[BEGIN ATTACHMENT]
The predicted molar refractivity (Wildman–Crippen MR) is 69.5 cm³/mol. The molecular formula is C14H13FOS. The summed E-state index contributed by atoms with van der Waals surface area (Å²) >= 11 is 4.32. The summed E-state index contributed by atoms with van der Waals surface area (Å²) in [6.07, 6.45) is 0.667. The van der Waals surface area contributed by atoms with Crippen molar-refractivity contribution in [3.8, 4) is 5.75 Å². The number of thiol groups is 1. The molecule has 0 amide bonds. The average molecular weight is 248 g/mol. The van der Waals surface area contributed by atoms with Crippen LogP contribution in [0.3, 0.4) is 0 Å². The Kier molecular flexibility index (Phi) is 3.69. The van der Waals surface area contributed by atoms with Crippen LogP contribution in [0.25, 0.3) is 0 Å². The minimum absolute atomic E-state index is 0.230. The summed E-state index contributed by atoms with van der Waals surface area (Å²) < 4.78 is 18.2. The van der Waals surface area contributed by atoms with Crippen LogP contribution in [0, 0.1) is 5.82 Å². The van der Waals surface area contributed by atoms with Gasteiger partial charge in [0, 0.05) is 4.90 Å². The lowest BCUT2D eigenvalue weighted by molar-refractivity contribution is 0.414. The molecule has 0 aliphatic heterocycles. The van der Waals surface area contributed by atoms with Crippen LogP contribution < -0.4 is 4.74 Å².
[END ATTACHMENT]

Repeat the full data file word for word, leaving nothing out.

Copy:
The predicted molar refractivity (Wildman–Crippen MR) is 69.5 cm³/mol. The molecular formula is C14H13FOS. The summed E-state index contributed by atoms with van der Waals surface area (Å²) >= 11 is 4.32. The summed E-state index contributed by atoms with van der Waals surface area (Å²) in [6.07, 6.45) is 0.667. The van der Waals surface area contributed by atoms with Crippen molar-refractivity contribution in [3.8, 4) is 5.75 Å². The number of thiol groups is 1. The molecule has 0 amide bonds. The average molecular weight is 248 g/mol. The van der Waals surface area contributed by atoms with Crippen LogP contribution in [0.3, 0.4) is 0 Å². The Kier molecular flexibility index (Phi) is 3.69. The van der Waals surface area contributed by atoms with Crippen LogP contribution in [0.25, 0.3) is 0 Å². The minimum absolute atomic E-state index is 0.230. The summed E-state index contributed by atoms with van der Waals surface area (Å²) < 4.78 is 18.2. The van der Waals surface area contributed by atoms with Crippen LogP contribution in [0, 0.1) is 5.82 Å². The van der Waals surface area contributed by atoms with Gasteiger partial charge in [0, 0.05) is 4.90 Å². The lowest BCUT2D eigenvalue weighted by molar-refractivity contribution is 0.414. The molecule has 0 aliphatic heterocycles. The van der Waals surface area contributed by atoms with Crippen LogP contribution < -0.4 is 4.74 Å².